Skip to content

New Westminster school board keeps pushing on sanctuary schools policy

Since the policy was adopted in 2017, a small number of students with precarious immigration status have been able to attend New Westminster schools – without their families fearing deportation
School Outsider
No child should be denied access to school because of immigration status, according to the New Westminster school district's sanctuary schools policy.

All children should be able to attend school, whatever their immigration status.

The New Westminster school district embraced that philosophy by becoming the first district in B.C. to officially adopt a sanctuary schools policy in 2017 – but it still has some work to do to ensure the policy is working as well as it can.

Trustee Maya Russell brought a sanctuary schools committee update to the school board for its final meeting of the 2020/21 school year on June 22.

The district’s sanctuary schools policy says all school-age children who are “ordinarily resident” in the district – including those with precarious immigration status or no immigration status – are entitled to admission in school. It also specifies that students’ personal information will not be shared with federal immigration authorities and that Canada Border Services Agency or immigration officials will not be allowed to enter school district facilities, unless required by law.

Russell said that, since the policy passed, a small number of students who wouldn’t otherwise have been able to enrol have attended New Westminster schools.

“We remain one of very few school districts who provide these protections,” she said, pointing to Vancouver’s “Access Without Fear” guidelines as another example. “Unfortunately we know that, across the region, families remain fearful to send their children to school, or if they do send children to school, they are living in fear that the child being at school is exposing the family to a deportation risk.”

Russell pointed out that the COVID-19 pandemic has been a particularly dangerous time for people with precarious immigration status, since they may be fearful to access COVID tests or vaccinations.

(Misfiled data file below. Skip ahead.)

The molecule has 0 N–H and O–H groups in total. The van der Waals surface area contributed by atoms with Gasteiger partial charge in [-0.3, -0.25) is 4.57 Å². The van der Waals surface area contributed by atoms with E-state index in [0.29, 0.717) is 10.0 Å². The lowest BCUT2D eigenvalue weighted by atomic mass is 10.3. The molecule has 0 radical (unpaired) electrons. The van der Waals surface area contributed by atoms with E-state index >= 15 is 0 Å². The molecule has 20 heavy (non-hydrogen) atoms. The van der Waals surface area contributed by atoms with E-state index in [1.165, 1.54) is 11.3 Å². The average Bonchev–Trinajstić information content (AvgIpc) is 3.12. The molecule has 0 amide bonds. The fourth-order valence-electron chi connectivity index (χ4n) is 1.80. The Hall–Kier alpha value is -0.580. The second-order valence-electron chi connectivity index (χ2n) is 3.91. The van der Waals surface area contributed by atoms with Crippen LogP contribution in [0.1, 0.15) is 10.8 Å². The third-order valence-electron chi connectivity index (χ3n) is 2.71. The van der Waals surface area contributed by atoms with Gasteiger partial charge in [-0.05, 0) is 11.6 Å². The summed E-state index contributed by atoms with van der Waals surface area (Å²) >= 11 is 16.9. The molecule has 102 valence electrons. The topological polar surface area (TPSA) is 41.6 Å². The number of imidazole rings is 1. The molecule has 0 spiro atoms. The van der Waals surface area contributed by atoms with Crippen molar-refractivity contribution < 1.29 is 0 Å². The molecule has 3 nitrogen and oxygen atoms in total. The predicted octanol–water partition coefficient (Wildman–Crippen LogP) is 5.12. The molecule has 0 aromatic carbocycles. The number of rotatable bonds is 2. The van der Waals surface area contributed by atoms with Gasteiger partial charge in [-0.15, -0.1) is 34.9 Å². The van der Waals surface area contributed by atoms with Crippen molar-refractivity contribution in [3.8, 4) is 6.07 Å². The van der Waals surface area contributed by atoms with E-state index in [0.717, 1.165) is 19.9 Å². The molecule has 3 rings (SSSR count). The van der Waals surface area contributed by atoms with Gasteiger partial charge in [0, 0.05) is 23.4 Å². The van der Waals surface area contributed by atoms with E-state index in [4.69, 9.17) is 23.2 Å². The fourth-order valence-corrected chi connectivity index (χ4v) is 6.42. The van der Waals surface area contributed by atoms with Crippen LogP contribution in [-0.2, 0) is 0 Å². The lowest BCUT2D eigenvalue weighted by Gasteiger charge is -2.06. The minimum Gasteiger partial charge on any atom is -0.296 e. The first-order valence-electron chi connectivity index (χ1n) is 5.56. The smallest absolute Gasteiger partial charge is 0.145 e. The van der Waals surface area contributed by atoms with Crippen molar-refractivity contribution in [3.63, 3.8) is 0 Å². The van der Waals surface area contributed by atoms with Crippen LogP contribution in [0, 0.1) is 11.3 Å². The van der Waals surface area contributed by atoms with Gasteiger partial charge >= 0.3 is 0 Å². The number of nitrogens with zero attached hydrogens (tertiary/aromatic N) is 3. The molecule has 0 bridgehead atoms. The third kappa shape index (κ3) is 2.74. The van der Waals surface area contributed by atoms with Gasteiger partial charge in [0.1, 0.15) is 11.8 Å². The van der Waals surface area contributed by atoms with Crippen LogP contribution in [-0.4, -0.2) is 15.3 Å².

On the school district front, Russell said, work has been done to make sure the sanctuary schools policy is communicated in plain language on the district’s website and that district forms don’t contradict the policy’s intentions.

“We do continue to hear that there are some challenges,” she admitted.

Trustee Mark Gifford pointed to one of those challenges during discussion of an update to the district’s administrative procedures – specifically those around admissions and registration. He noted those procedures have undergone “significant changes” and thanked staff for the effort to communicate the district’s commitment to ensuring schools are safe and welcoming for all students, regardless of immigration status.

But he suggested there’s room for “reflection” on the flexibility around identification requirements, since all of the pieces of ID listed on district forms require some form of formal, recognized immigration paperwork.

“It’d be good to look at, and ensure that we’re able to consider alternatives from those listed, moving forward,” he said.

Russell said having a centralized registration system running at the district’s new Welcome Centre will be helpful on that front.

In the coming school year, she said, she’d like to see the New Westminster school board advocate for adoption of similar policies by other B.C. districts.

“We’re proud of this policy, and I’d certainly like to see it expand beyond our district. We know that access to public education remains a barrier for children,” she said. “It’s a very small number of families who are afraid to send their children to public school because they fear deportation. We know it’s not a lot of people, but we know removing the barrier would mean the world.”

Follow Julie MacLellan on Twitter @juliemaclellan.
Email Julie,